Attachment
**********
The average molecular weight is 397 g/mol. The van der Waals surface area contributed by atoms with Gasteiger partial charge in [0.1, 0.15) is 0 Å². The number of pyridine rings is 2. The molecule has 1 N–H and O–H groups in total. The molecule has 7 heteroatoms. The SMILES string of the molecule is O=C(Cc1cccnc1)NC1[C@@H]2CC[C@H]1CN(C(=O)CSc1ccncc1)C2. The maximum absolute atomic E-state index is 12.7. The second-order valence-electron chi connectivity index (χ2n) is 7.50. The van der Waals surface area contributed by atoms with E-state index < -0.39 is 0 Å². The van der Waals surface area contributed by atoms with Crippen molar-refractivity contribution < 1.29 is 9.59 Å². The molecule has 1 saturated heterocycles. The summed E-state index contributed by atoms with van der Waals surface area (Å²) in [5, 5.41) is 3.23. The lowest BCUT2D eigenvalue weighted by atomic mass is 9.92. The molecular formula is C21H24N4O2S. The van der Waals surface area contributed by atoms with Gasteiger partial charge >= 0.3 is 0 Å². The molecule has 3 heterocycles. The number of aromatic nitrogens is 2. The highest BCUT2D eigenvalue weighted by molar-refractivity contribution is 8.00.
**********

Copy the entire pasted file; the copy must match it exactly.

The average molecular weight is 397 g/mol. The van der Waals surface area contributed by atoms with Gasteiger partial charge in [0.1, 0.15) is 0 Å². The number of pyridine rings is 2. The molecule has 1 N–H and O–H groups in total. The molecule has 7 heteroatoms. The SMILES string of the molecule is O=C(Cc1cccnc1)NC1[C@@H]2CC[C@H]1CN(C(=O)CSc1ccncc1)C2. The maximum absolute atomic E-state index is 12.7. The second-order valence-electron chi connectivity index (χ2n) is 7.50. The van der Waals surface area contributed by atoms with E-state index < -0.39 is 0 Å². The van der Waals surface area contributed by atoms with Crippen molar-refractivity contribution < 1.29 is 9.59 Å². The molecule has 1 saturated heterocycles. The summed E-state index contributed by atoms with van der Waals surface area (Å²) in [5, 5.41) is 3.23. The lowest BCUT2D eigenvalue weighted by atomic mass is 9.92. The molecular formula is C21H24N4O2S. The van der Waals surface area contributed by atoms with Gasteiger partial charge >= 0.3 is 0 Å². The molecule has 3 heterocycles. The number of aromatic nitrogens is 2. The highest BCUT2D eigenvalue weighted by molar-refractivity contribution is 8.00.